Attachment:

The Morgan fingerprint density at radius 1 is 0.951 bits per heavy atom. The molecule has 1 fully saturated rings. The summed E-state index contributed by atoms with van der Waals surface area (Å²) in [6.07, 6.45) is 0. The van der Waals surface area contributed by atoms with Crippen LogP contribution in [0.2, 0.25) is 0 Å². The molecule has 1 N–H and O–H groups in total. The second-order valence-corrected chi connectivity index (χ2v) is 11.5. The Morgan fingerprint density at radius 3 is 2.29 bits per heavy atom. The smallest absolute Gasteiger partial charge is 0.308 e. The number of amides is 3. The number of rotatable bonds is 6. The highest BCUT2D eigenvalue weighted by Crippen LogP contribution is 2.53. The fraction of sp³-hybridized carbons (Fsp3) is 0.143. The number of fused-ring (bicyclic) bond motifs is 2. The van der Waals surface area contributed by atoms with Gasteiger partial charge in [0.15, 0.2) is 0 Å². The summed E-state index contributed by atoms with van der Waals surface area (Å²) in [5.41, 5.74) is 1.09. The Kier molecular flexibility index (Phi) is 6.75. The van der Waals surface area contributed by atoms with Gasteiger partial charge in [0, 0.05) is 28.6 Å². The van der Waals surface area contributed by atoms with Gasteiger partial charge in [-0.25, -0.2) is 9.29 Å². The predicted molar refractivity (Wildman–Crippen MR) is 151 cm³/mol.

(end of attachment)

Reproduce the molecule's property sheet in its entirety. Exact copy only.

The Morgan fingerprint density at radius 1 is 0.951 bits per heavy atom. The molecule has 1 fully saturated rings. The summed E-state index contributed by atoms with van der Waals surface area (Å²) in [6.07, 6.45) is 0. The van der Waals surface area contributed by atoms with Crippen LogP contribution in [0.2, 0.25) is 0 Å². The molecule has 1 N–H and O–H groups in total. The second-order valence-corrected chi connectivity index (χ2v) is 11.5. The Morgan fingerprint density at radius 3 is 2.29 bits per heavy atom. The smallest absolute Gasteiger partial charge is 0.308 e. The number of amides is 3. The number of rotatable bonds is 6. The highest BCUT2D eigenvalue weighted by Crippen LogP contribution is 2.53. The fraction of sp³-hybridized carbons (Fsp3) is 0.143. The number of fused-ring (bicyclic) bond motifs is 2. The van der Waals surface area contributed by atoms with Gasteiger partial charge in [0.15, 0.2) is 0 Å². The summed E-state index contributed by atoms with van der Waals surface area (Å²) in [5.41, 5.74) is 1.09. The Kier molecular flexibility index (Phi) is 6.75. The van der Waals surface area contributed by atoms with Gasteiger partial charge in [0, 0.05) is 28.6 Å². The van der Waals surface area contributed by atoms with Gasteiger partial charge in [-0.25, -0.2) is 9.29 Å². The predicted molar refractivity (Wildman–Crippen MR) is 151 cm³/mol.